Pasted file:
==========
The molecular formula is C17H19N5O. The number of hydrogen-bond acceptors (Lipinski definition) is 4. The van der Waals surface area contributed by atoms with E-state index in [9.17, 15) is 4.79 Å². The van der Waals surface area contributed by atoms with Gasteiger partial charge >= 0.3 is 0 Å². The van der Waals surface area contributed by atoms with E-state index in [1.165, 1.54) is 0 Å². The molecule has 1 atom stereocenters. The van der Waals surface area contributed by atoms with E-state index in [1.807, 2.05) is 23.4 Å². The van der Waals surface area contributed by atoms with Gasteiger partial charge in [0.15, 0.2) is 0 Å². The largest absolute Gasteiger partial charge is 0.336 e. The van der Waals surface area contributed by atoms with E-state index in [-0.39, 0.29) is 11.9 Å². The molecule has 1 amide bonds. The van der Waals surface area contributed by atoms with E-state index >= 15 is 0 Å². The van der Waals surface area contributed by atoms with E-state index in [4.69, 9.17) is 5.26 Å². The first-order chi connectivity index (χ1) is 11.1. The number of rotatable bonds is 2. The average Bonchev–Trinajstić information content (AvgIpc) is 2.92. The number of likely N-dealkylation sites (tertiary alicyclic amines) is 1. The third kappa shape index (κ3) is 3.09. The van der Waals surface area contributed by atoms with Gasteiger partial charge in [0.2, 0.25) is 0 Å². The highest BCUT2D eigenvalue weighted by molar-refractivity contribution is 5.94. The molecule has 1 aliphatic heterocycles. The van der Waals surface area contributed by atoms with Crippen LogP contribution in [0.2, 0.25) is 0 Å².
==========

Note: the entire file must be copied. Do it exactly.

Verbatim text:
The molecular formula is C17H19N5O. The number of hydrogen-bond acceptors (Lipinski definition) is 4. The van der Waals surface area contributed by atoms with E-state index in [9.17, 15) is 4.79 Å². The van der Waals surface area contributed by atoms with Gasteiger partial charge >= 0.3 is 0 Å². The van der Waals surface area contributed by atoms with E-state index in [1.165, 1.54) is 0 Å². The molecule has 1 atom stereocenters. The van der Waals surface area contributed by atoms with E-state index in [1.807, 2.05) is 23.4 Å². The van der Waals surface area contributed by atoms with Gasteiger partial charge in [0.15, 0.2) is 0 Å². The largest absolute Gasteiger partial charge is 0.336 e. The van der Waals surface area contributed by atoms with E-state index in [-0.39, 0.29) is 11.9 Å². The molecule has 1 amide bonds. The van der Waals surface area contributed by atoms with E-state index >= 15 is 0 Å². The van der Waals surface area contributed by atoms with E-state index in [4.69, 9.17) is 5.26 Å². The first-order chi connectivity index (χ1) is 11.1. The number of rotatable bonds is 2. The average Bonchev–Trinajstić information content (AvgIpc) is 2.92. The number of likely N-dealkylation sites (tertiary alicyclic amines) is 1. The third kappa shape index (κ3) is 3.09. The van der Waals surface area contributed by atoms with Gasteiger partial charge in [0.2, 0.25) is 0 Å². The highest BCUT2D eigenvalue weighted by molar-refractivity contribution is 5.94. The molecule has 1 aliphatic heterocycles. The van der Waals surface area contributed by atoms with Crippen LogP contribution in [0.2, 0.25) is 0 Å².